Bread for the World Joins Faith Communities’ Call for Solid Immigration Reform
Washington, DC, July 6, 2011
Bread for the World along with several other faith-based groups issued the following statement on immigration reform:
“In order to reform our dysfunctional immigration policy, we must acknowledge the links between poverty and inequality in Latin America and illegal or unauthorized immigration to the United States,” said Rev. David Beckmann, president of Bread for the World. “Effective reform of our immigration system must include working with migrant-sending countries to address the sources of unauthorized immigration.
Unauthorized immigration is an international phenomenon. There is no one-country solution. U.S. taxpayers spent $90 billion on border enforcement over the past 10 years, but there’s little evidence this investment has significantly reduced immigration.
The singular focus on the border has created an analytical and political stalemate. A more useful discussion of U.S. immigration policy should address the twin causes of unauthorized migration: first, poverty and inequality in Latin America, and second, the availability of jobs in the United States that Americans shun and that immigrants are eager to take on. The debate regarding more or less border enforcement is—at best—of secondary importance.
Reforms to the U.S. immigration system must include economic development in Latin America—particularly in rural Mexico and Central America. Relevant Latin American governments must also be part of this process. As a start toward integrating development and immigration policy, the U.S. development community should acknowledge the links between poverty and unauthorized migration and include the reduction of immigration pressures as part of its development agenda in these nations.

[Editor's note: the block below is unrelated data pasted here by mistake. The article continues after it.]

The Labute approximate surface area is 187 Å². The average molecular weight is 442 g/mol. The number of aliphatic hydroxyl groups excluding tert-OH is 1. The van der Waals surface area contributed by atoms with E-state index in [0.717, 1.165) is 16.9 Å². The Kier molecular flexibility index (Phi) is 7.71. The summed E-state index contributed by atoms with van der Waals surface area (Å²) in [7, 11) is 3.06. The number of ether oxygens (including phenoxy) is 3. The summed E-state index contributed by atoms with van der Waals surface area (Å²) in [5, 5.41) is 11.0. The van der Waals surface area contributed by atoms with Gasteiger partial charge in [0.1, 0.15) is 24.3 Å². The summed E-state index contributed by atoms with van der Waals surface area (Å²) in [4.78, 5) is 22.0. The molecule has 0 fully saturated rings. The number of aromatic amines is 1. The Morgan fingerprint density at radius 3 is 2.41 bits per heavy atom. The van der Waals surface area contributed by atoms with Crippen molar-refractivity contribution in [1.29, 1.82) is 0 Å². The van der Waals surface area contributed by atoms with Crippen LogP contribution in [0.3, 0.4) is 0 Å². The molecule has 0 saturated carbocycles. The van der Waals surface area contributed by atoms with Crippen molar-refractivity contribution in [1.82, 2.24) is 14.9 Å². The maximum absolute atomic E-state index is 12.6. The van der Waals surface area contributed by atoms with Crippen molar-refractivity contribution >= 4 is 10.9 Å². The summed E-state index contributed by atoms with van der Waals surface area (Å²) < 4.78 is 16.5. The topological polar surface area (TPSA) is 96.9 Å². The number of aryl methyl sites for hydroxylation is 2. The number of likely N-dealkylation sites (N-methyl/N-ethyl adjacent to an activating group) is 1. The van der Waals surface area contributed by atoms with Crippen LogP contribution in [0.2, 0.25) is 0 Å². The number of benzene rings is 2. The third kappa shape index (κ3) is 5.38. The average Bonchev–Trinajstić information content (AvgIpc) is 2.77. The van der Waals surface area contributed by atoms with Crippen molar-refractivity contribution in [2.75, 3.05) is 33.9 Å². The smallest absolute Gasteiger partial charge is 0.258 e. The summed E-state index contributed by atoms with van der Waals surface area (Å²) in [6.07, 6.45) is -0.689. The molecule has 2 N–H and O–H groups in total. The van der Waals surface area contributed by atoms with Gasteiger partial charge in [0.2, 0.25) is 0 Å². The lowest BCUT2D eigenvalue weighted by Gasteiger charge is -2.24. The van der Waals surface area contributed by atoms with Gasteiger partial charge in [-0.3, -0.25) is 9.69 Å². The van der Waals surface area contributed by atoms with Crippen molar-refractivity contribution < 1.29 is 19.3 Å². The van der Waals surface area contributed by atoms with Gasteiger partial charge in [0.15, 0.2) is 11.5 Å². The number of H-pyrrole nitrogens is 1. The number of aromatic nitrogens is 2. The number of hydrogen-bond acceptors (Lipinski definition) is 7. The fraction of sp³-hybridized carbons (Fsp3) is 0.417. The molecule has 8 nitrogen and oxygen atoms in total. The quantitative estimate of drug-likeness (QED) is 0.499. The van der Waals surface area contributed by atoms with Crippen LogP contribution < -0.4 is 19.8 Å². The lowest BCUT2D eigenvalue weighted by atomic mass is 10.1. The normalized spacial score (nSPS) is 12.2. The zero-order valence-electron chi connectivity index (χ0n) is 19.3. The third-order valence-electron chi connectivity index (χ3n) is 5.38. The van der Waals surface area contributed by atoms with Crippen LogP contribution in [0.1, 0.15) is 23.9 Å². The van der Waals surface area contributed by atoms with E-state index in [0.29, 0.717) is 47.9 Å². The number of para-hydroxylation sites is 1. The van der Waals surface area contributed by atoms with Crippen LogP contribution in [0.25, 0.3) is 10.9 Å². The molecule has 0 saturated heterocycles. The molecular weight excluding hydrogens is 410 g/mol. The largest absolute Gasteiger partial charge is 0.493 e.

Currently, U.S. development policy in Mexico is overwhelmingly focused on police and military aid—not on poverty reduction that would reduce migration pressures.
There is no emphasis in our development agenda on reducing migration pressures in Mexico despite the fact that Mexico is the source of about 60 percent of all unauthorized immigrants to the United States. The Mexican government has been equally ineffective at creating the jobs its citizens need to rise out of poverty and build livelihoods at home. Up to half of rural Mexicans live in poverty and 25 percent live in extreme poverty, leading many small farmers to abandon the Mexican countryside to try and support their families in the United States.
The United States can begin to adopt a more international approach to immigration reform by tasking U.S. foreign assistance agencies working in migrant-sending regions to integrate analysis of migration into their development programs. Only by analyzing the immigration issue through an international development lens will we be able to address the primary reason people choose to migrate to places of better opportunity: poverty.”
Bread for the World is a collective Christian voice urging our nation's decision makers to end hunger at home and abroad.
Fito Moreno, Interim Media Relations Manager, 202-688-1138
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